Sunday, August 14, 2011
Part II: Volubilis, or the Hunt for the Ancient Phallus
Which came first, the olives or the Romans?
Curiosity about Volubilis was the reason we took the foray into the center of Morocco, instead of driving up the Atlantic coast, which is a faster route to our final destination of Chefchaouen. You can read about Volubilis's UNESCO World Heritage designation. For those who have a shorter attention span, Volubilis is an Ancient Roman city, at the westernmost border of the Roman Empire. It was originally settled by Carthaginians. There are parts of the city that date back to the third century B.C. and the huge Arc d'Triumph was built around 213 A.D.
After a wonderful breakfast and another walk around Moulay Idriss, we bade our hostess at Dar Zerhoune farewell and headed toward the arches of stone down on the plain that are visible from up in the mountain city.
It was a hot day. Ramadan has passed slowly during the month of August, so the offers of guides were easily waved off and the men could return to laying in the shade. It's only 10 Dirhams (less than $1.50) per person to enter the site, I almost feel guilty paying so little. Val and I immediately turn off the main path onto a smaller path, a way I like to refer to as 'taking the we-didn't-pay-for-a-guide route.' Instead of walking around to the entrance of the town and working our way through the ruins of the residential sector and ending at the Basilica and governmental buildings we went straight for the big columns. Of course, it was the search for the rumored phallus carving that led us through the maze of stone walkways and over most of the expansive site.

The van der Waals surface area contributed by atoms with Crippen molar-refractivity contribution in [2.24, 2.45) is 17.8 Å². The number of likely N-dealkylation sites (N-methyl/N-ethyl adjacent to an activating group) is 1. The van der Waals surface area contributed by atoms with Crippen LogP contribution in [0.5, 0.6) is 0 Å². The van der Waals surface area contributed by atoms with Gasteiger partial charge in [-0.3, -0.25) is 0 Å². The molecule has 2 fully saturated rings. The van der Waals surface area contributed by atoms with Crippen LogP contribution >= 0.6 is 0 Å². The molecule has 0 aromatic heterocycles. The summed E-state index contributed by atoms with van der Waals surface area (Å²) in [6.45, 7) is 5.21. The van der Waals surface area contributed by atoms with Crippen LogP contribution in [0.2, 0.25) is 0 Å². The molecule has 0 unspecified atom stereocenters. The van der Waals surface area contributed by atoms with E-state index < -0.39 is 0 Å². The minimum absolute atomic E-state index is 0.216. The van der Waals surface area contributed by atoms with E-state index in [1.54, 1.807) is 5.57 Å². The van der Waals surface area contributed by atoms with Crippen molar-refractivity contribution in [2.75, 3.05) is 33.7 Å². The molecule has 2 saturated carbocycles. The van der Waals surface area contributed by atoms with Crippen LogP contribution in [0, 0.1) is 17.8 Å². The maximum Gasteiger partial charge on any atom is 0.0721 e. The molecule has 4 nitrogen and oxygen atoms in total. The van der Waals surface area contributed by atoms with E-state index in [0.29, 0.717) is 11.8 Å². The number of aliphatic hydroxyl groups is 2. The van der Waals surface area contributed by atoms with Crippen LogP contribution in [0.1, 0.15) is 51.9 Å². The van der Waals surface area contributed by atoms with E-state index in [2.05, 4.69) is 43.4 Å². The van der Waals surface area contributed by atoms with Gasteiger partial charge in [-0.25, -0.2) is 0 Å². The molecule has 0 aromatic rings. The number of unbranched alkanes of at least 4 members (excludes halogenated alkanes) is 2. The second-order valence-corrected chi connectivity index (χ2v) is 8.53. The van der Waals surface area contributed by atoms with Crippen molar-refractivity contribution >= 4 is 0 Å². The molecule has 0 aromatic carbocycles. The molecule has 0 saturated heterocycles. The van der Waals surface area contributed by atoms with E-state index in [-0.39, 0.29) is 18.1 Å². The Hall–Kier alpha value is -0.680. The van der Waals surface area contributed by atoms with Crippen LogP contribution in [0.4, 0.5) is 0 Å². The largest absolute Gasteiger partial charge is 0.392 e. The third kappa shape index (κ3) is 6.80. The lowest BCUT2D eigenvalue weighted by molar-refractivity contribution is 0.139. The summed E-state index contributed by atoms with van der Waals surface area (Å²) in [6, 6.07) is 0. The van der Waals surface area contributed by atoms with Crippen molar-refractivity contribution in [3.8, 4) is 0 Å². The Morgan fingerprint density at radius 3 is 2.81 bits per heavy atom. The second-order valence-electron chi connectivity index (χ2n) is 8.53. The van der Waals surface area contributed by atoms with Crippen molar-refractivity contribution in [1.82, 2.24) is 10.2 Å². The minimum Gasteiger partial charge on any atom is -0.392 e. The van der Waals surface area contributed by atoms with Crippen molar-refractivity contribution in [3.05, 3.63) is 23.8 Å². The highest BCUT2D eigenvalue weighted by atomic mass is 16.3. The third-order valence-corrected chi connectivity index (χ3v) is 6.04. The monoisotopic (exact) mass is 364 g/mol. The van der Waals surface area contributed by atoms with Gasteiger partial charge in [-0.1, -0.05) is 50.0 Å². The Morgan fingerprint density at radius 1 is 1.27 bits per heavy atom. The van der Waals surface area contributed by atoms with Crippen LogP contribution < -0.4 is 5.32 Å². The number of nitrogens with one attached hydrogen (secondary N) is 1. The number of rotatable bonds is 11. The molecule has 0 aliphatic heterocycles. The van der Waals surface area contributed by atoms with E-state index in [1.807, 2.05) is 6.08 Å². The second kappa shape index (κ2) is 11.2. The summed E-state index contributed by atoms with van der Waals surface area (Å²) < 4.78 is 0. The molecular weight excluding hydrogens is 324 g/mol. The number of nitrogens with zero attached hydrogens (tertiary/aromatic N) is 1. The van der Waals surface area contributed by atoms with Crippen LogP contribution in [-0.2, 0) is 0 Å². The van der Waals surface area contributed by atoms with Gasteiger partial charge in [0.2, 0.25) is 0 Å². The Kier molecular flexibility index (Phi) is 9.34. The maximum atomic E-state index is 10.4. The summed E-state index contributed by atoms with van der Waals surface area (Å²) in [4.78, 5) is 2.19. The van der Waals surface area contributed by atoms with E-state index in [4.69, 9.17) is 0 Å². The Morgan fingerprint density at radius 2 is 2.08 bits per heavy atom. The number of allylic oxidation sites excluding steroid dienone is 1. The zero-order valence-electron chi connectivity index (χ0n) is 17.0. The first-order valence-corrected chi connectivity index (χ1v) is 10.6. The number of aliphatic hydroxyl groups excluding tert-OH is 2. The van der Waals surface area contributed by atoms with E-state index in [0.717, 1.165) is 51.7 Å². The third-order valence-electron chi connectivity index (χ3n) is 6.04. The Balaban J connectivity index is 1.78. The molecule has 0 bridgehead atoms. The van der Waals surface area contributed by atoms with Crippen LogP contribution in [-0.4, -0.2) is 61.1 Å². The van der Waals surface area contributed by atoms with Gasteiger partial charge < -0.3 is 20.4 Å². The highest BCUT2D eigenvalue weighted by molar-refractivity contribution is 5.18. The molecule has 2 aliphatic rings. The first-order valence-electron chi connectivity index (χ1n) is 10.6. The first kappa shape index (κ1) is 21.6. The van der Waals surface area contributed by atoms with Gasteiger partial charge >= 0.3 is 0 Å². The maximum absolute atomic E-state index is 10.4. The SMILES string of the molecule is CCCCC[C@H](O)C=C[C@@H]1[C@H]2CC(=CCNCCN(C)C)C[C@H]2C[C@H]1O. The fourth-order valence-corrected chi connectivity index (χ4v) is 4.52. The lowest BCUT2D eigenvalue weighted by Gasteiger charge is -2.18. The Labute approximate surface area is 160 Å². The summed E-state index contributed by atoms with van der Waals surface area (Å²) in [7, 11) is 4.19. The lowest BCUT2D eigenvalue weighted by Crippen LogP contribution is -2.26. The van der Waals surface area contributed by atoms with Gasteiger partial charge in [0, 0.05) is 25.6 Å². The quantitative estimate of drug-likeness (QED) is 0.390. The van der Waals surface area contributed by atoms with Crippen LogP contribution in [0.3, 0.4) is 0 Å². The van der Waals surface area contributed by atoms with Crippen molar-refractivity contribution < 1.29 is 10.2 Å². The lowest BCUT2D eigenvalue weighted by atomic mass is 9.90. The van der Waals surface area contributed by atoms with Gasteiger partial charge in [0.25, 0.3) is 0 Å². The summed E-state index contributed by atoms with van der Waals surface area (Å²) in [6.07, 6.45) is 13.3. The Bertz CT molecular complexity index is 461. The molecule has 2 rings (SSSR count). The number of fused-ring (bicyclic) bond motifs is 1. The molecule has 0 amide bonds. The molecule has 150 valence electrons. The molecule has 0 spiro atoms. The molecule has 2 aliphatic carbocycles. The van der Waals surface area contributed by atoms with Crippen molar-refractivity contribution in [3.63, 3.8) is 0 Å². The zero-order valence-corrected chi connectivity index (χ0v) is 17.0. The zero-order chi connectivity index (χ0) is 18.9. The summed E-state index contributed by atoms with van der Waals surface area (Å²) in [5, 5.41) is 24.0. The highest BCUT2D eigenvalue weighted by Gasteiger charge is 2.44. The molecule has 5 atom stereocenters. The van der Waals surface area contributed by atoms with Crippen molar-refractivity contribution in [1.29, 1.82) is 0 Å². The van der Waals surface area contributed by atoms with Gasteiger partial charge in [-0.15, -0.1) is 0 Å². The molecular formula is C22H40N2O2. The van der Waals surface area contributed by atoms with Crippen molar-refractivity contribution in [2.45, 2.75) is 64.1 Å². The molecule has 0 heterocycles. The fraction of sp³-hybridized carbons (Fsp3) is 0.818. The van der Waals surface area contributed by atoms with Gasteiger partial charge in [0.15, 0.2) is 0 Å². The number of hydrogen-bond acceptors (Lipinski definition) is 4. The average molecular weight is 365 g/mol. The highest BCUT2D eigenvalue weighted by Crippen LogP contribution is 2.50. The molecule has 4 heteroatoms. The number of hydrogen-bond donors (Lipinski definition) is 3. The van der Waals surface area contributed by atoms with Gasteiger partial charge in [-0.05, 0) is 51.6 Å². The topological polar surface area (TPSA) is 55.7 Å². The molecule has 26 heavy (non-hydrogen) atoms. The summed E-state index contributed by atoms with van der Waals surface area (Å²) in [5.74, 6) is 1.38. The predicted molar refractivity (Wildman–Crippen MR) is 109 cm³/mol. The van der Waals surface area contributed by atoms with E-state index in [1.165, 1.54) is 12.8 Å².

Some people say that the penis carving points to the red light district, who knows if that is really true. As Val said, 'well, it's pointing at something.' Either way, if you are in Volubilis, remember, it's in the House of the Dog. We did eventually google it from Val's phone so that we could end our quest.
And then I got stung by a bee.
So, did the Romans bring the olive trees that dot the landscape because the climate was perfect for their growing, or were they already here?
As always, there are more photos on our Flickr site.
Moulay Idriss photos
Next up, Part III: Chefchaouen
Teaser: Khalia is coming shortly.